Backyard chickens: what you need to know

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Looking for some pets that are low-maintenance, friendly – and add to your pantry at the same time? How about having a few chooks in your backyard?

In recent years more and more urban and semi-urban households are adding a coop of chickens to their backyard. These easy and fun birds make great family pets and come with the bonus of supplying you with fresh eggs most mornings. What’s not to love?

However, as with any animal, it’s important to educate yourself about chickens and their needs before acquiring your own flock. Here are a few important things to know before you start.

Council regulations

Most councils in Australia will permit chickens being kept, even in inner-city locations, but you should double check first about relevant regulations. Restrictions usually include the number of chickens kept, the size of the coop and the setback required from the nearest boundary. They are not usually permitted in high-density buildings and would not generally be suitable for a balcony – check with your body corporate if you are in a complex of townhouses or villas. Because of their frequent crowing, roosters are not permitted in most built-up suburban areas, so again check with local authorities before thinking about introducing a rooster.

How many chickens?

Chickens are social creatures and they don’t do well on their own. It’s best to house at least a couple of hens together. Most councils will allow at least five chickens in the average backyard. Egg production varies according to breeds, but generally, each chicken will provide an average of four to six eggs per bird, per week.

The ideal coop

After checking with council regulations, you can either build your own coop or purchase a pre-built one. Coops should be fox, cat and dog-proof, but still well ventilated. The coop should be fully enclosed, and the chickens locked away at night.

It is often ideal to locate the coop with its back facing towards the westerly sun, to ensure the coop doesn’t get too hot during the summer months. The floor of the coop should be covered with sawdust (at least 8cm deep) so that it mixes with the poultry droppings to form ‘deep litter’. The coop should be regularly cleaned, and the litter can be removed, composted and used in the garden.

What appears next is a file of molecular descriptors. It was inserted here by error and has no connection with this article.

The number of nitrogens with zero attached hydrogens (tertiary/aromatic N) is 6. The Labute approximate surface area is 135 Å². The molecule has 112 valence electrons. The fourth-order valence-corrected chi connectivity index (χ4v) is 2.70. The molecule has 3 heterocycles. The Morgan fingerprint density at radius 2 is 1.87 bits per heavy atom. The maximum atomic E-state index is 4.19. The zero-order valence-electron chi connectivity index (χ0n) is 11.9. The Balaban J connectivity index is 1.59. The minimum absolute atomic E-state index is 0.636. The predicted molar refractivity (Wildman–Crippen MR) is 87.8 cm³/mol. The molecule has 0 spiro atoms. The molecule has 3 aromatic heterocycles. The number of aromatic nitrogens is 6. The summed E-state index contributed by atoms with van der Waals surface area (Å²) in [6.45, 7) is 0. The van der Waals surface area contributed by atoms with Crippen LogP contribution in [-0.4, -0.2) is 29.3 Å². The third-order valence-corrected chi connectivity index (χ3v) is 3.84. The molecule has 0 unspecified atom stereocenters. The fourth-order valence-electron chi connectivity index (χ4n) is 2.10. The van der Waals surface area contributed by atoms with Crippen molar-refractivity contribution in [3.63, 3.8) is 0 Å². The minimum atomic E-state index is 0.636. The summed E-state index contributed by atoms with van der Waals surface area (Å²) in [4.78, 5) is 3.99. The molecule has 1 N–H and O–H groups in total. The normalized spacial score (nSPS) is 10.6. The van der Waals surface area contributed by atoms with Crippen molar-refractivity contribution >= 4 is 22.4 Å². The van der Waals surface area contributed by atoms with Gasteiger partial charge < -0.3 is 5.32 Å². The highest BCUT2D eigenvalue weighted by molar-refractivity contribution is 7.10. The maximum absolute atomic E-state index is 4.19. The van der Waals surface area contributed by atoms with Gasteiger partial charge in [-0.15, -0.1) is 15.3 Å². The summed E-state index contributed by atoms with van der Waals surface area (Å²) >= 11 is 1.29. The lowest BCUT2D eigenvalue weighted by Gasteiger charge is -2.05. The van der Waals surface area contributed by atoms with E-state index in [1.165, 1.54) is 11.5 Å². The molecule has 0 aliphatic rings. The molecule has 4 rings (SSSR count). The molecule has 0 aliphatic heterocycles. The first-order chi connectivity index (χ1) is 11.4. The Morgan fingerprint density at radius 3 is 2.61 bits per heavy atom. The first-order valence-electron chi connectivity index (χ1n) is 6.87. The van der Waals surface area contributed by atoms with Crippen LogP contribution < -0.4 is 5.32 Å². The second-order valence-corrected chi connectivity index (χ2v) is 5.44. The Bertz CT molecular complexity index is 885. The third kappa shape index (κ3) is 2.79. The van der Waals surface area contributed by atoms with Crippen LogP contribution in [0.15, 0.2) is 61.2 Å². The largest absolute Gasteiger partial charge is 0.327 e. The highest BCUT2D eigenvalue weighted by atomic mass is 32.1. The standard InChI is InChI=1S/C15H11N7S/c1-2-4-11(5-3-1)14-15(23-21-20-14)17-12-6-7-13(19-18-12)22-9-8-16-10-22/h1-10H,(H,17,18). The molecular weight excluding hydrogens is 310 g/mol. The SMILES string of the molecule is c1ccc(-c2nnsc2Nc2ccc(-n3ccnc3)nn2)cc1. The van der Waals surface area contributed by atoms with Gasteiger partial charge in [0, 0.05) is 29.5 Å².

The chicken house should contain a perch (no more than 60cm high) for roosting and have nesting boxes that can be accessed from the outside. Nesting boxes provide a safe comfortable area for hens to lay their eggs and allow ease of collection.

How to start

The best way to start your own chicken coop is to start small – perhaps with just a couple of hens. There are even some companies that allow you to rent chooks, so you can give them a trial before you commit to them long-term. This could be ideal if you want to see how the rest of the household (including any other pets) react to the chickens and to ensure you are up to the commitment of caring for the hens’ long term.

There are many chicken breeds available, with cross-breeds between various layer breeds often being well suited for first-time backyard chicken owners. They tend to be hardier, less temperamental and are good egg producers.

Before purchasing your chickens, investigate local commercial sources. It is best to purchase vaccinated chickens from a reliable commercial source. It is not recommended to get birds from a variety of sources as this can increase the risk of introducing pests and diseases into your flock.


A high-quality poultry pellet should be the mainstay of the chickens’ diet. If the poultry pellet is provided in a commercial dispenser this helps keep the pellets dry. Grain (such as wheat and corn) can also be scattered within their environment to provide variety to their diet. Kitchen scraps are great as a secondary food source. They will also need a constant supply of fresh water.


Healthy chickens should be alert, active, eat often, have clean eyes and nostrils and their breathing should be silent and unnoticeable.

Sick birds may have drooping wings and tail, discharge from the nostrils and eyes, weakness or paralysis of one or both legs or wings, be lethargic or experience a loss of appetite. If you see the unusual behaviour, ill birds or have unexpected deaths in your flock, isolate any unwell chickens and call your veterinarian immediately. Keep an eye on your flock and learn what is normal for your birds. This will help you to identify when something is wrong.